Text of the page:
Friday, June 5, 2015

What do you mean the "Our Father" is dangerous - part 9

Letter to Dan. J. Russ continued.

“But deliver us from evil…”  Another problem! This phrase comes to us from the Latin translation of the Our Father. There is a grammatical problem with Latin. Ancient Romans talked like cavemen. They had no articles. Remember grammar from long ago and far way? Remember how your fifth grade teacher said that someday you would need to remember your grammar lessons? Well, that’s today. 

The article is an adjective, a determiner that precedes a noun. There are two types of articles in English: the definite article (the) and the indefinite (a/an). The definite article specifies a particular individual; the indefinite article indicates that the noun following it is a member of a larger group. Got that?  Essentially we are talking about “a” or “the.” For instance, “a dog” means any old dog. “The dog” refers to that beloved family pet whom you follow around with a plastic bag on a cold winter morning. 

In English we might say “We need a dog!” or “Do I have to take the dog out for a walk this morning. It’s Becky Sue’s turn.”  Romans and, presumably, cave persons did not have articles of any kind. They would say, “We need dog” or “Do I have to take dog out for walk this morning. It’s Becky Sue’s turn.” You see, Romans talked just like cavemen.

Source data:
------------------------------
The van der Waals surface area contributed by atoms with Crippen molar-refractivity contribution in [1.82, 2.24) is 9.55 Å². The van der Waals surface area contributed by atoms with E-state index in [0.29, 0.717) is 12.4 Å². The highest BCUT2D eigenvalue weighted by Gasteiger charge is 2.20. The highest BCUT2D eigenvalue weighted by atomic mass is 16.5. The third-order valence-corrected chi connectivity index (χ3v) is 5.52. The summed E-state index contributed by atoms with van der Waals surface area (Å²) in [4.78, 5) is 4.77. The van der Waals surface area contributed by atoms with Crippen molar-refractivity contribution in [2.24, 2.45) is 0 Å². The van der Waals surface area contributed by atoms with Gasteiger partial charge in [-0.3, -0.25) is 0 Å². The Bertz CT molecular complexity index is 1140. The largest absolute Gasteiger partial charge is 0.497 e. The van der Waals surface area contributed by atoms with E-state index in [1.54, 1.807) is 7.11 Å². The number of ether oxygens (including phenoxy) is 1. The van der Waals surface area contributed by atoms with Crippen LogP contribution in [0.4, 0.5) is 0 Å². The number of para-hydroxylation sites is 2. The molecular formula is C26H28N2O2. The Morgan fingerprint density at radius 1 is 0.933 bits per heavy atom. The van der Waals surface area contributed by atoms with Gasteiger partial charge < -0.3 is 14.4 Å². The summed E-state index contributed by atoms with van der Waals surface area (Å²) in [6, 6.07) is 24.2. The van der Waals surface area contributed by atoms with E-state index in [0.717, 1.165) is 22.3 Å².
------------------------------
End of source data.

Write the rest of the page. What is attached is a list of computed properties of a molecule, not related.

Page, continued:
Greek and English both have articles, though Greek only had a definite article. They are used in a remarkably similar way in both languages. One of their uses is to turn an adjective into a noun. For instance to say these three adjectives preceded by the definite article, “the good, the bad, and the ugly’” clearly indicates “the good person, the bad person and the ugly person,” — or it indicates a Clint Eastwood Spaghetti Western. Forget about the Western. Concentrate on the substantive adjective, Greek did the same thing. 

This whole harangue about grammar is essential for understanding the final phrase of the Our Father. As I said, we get the prayer from the Latin text which says “Deliver us from evil.” that’s not what the prayer is really saying. In Greek it says “alla hrusia hemas apo tou ponerou  Tou” means “the.”  Deliver us from “THE evil (one). In other words in the final phrase of the Our Father we are admitting that there is such a thing as the devil and we need to be freed from him.   

We are in a war with unseen powers, and I don’t mean just the Internal Revenue Service. There is an unseen world on whose border we live. As the old Scottish prayer says,

“From ghoulies and ghosties, and long-leggedy beasties and things that go bump in the night, Good Lord, deliver us!”   

I don’t know about ghosties and ghoulies, but there are certainly things unseen that would devour us. “Be alert and of sober mind. Your enemy the devil prowls around like a roaring lion looking for someone to devour.”  (1Peter 5:8)  

In praying the Our Father, we are admitting that there is such a world and if you are not of that opinion, perhaps you should leave out this part of the Our Father next time you say it. In the introduction to his Screwtape Letters, C. S. Lewis says, “There are two equal and opposite errors into which our race can fall about the devils. One is to disbelieve in their existence. The other is to believe, and to feel an excessive and unhealthy interest in them. They themselves are equally pleased by both errors and hail a materialist or a magician with the same delight.”